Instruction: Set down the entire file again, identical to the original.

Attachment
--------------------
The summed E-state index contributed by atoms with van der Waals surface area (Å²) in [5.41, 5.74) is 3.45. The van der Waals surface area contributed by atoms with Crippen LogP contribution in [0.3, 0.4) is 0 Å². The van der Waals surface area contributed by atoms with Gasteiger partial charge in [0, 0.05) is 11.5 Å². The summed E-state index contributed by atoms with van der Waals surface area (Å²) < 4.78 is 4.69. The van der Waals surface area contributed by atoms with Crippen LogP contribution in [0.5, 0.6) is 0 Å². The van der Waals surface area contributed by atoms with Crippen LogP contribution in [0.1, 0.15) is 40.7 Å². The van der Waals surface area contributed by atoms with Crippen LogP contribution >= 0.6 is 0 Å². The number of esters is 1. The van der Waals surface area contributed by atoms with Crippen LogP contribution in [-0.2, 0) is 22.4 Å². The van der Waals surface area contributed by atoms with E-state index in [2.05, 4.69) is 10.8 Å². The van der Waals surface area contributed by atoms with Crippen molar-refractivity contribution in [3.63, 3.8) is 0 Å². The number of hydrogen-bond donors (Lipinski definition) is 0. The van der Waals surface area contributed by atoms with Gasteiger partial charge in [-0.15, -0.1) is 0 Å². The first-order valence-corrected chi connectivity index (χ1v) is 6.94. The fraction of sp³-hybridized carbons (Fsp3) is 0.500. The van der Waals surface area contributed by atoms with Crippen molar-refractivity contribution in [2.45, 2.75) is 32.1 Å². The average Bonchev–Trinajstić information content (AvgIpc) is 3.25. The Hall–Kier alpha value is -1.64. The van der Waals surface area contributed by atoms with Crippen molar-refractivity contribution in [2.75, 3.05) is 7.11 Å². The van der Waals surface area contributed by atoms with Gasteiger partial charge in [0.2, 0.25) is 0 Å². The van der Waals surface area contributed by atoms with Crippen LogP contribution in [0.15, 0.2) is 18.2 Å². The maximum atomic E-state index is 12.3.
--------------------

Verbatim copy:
The summed E-state index contributed by atoms with van der Waals surface area (Å²) in [5.41, 5.74) is 3.45. The van der Waals surface area contributed by atoms with Crippen LogP contribution in [0.3, 0.4) is 0 Å². The van der Waals surface area contributed by atoms with Gasteiger partial charge in [0, 0.05) is 11.5 Å². The summed E-state index contributed by atoms with van der Waals surface area (Å²) < 4.78 is 4.69. The van der Waals surface area contributed by atoms with Crippen LogP contribution in [0.5, 0.6) is 0 Å². The van der Waals surface area contributed by atoms with Crippen LogP contribution in [0.1, 0.15) is 40.7 Å². The van der Waals surface area contributed by atoms with Crippen LogP contribution >= 0.6 is 0 Å². The number of esters is 1. The van der Waals surface area contributed by atoms with Crippen LogP contribution in [-0.2, 0) is 22.4 Å². The van der Waals surface area contributed by atoms with E-state index in [2.05, 4.69) is 10.8 Å². The van der Waals surface area contributed by atoms with Crippen molar-refractivity contribution in [3.63, 3.8) is 0 Å². The number of hydrogen-bond donors (Lipinski definition) is 0. The van der Waals surface area contributed by atoms with Gasteiger partial charge in [-0.15, -0.1) is 0 Å². The first-order valence-corrected chi connectivity index (χ1v) is 6.94. The fraction of sp³-hybridized carbons (Fsp3) is 0.500. The van der Waals surface area contributed by atoms with Crippen molar-refractivity contribution in [2.45, 2.75) is 32.1 Å². The average Bonchev–Trinajstić information content (AvgIpc) is 3.25. The Hall–Kier alpha value is -1.64. The van der Waals surface area contributed by atoms with Crippen molar-refractivity contribution in [2.75, 3.05) is 7.11 Å². The van der Waals surface area contributed by atoms with Gasteiger partial charge in [0.2, 0.25) is 0 Å². The van der Waals surface area contributed by atoms with Crippen LogP contribution in [0.15, 0.2) is 18.2 Å². The maximum atomic E-state index is 12.3.